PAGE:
I began experimenting with background washes today, mostly whites on bright backgrounds. It soon became clear that I didn't have all the acrylic paints I need (I've been working in watercolor for the past two years) so I decided to take an inventory.
and add an acrylic paint chart to my Paint Notebook.
This notebook is one of the best tools I've made for myself. It is simply a collection of watercolor papers loosely bound into a three ring notebook in which I keep my own color charts of paints I use. There's no particular organization to it but I don't mix media on the same page. My paint notebook is a wonderful memory aid so I don't have to keep re-inventing the wheel. After a while, one becomes accustomed to the differences in brands, colors, and mixing formulas and the book isn't needed. But when time passes and I haven't used a particular medium for a while, it's nice to be able to refer back to it.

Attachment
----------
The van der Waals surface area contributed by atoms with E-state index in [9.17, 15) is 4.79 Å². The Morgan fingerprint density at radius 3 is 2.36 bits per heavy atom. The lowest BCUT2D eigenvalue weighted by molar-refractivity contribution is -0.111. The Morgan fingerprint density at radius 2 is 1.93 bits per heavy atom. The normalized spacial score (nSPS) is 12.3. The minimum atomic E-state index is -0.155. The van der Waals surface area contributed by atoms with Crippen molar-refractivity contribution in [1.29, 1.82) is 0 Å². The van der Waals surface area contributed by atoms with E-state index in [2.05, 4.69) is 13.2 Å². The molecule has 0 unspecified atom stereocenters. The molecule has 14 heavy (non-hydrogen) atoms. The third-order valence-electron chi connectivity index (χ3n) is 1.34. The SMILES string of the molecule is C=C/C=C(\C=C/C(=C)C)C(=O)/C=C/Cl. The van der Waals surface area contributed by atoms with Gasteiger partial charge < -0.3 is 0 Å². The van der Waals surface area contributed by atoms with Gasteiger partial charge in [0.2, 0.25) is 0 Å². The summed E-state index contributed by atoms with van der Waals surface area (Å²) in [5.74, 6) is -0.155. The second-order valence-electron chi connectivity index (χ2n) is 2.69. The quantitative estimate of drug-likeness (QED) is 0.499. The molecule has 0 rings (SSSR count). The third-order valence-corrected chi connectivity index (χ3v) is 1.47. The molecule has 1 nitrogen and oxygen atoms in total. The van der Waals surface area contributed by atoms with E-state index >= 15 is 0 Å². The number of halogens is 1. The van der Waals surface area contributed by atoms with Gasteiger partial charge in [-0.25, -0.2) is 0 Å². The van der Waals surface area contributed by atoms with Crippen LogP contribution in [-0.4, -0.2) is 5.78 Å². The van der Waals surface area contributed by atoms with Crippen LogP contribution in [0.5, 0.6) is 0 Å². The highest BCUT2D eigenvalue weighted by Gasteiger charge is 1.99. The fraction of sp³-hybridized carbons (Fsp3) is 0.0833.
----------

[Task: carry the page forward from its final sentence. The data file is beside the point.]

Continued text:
Some of my charts are to show color differences in brands of paint or a particular palette of colors I like to use.
Some pages are graphs for mixing colors.
Others pages show a particular quality, such as staining or non-staining watercolors.
I have a page for golds and iridescent paints with different under-body colors.
I have a page with flesh tones.
In most cases, I try to indicate the type of paint, the brand, the color name, and perhaps some notes about it. I have a file of paint charts created by individual companies but, really, what you are seeing is only an approximation of the color. I find that laying down the actual paint on paper is a much truer way to see for yourself how it will look and perform.